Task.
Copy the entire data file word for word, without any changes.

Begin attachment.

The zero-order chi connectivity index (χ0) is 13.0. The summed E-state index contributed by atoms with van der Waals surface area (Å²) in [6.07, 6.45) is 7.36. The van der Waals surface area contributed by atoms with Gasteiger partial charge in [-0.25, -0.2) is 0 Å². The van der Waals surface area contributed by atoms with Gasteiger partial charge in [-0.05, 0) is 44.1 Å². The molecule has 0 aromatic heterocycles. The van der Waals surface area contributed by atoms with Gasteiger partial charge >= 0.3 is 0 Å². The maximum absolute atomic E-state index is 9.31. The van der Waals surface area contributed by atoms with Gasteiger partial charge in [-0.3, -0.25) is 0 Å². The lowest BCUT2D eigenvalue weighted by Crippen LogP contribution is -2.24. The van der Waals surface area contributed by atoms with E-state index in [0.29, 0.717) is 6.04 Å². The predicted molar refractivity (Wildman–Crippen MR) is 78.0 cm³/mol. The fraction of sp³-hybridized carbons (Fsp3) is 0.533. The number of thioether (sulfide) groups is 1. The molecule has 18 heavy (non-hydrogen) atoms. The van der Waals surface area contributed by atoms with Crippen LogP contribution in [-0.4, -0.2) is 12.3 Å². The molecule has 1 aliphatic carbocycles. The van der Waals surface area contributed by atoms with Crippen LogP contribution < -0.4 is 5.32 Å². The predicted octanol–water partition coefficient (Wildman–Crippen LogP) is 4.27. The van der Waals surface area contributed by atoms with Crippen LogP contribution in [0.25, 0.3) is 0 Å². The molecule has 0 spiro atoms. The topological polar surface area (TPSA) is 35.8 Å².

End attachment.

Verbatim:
The zero-order chi connectivity index (χ0) is 13.0. The summed E-state index contributed by atoms with van der Waals surface area (Å²) in [6.07, 6.45) is 7.36. The van der Waals surface area contributed by atoms with Gasteiger partial charge in [-0.25, -0.2) is 0 Å². The van der Waals surface area contributed by atoms with Gasteiger partial charge in [-0.05, 0) is 44.1 Å². The molecule has 0 aromatic heterocycles. The van der Waals surface area contributed by atoms with Gasteiger partial charge >= 0.3 is 0 Å². The maximum absolute atomic E-state index is 9.31. The van der Waals surface area contributed by atoms with Gasteiger partial charge in [-0.3, -0.25) is 0 Å². The lowest BCUT2D eigenvalue weighted by Crippen LogP contribution is -2.24. The van der Waals surface area contributed by atoms with E-state index in [0.29, 0.717) is 6.04 Å². The predicted molar refractivity (Wildman–Crippen MR) is 78.0 cm³/mol. The fraction of sp³-hybridized carbons (Fsp3) is 0.533. The number of thioether (sulfide) groups is 1. The molecule has 18 heavy (non-hydrogen) atoms. The van der Waals surface area contributed by atoms with Crippen LogP contribution in [-0.4, -0.2) is 12.3 Å². The molecule has 1 aliphatic carbocycles. The van der Waals surface area contributed by atoms with Crippen LogP contribution < -0.4 is 5.32 Å². The predicted octanol–water partition coefficient (Wildman–Crippen LogP) is 4.27. The van der Waals surface area contributed by atoms with Crippen LogP contribution in [0.25, 0.3) is 0 Å². The molecule has 0 spiro atoms. The topological polar surface area (TPSA) is 35.8 Å².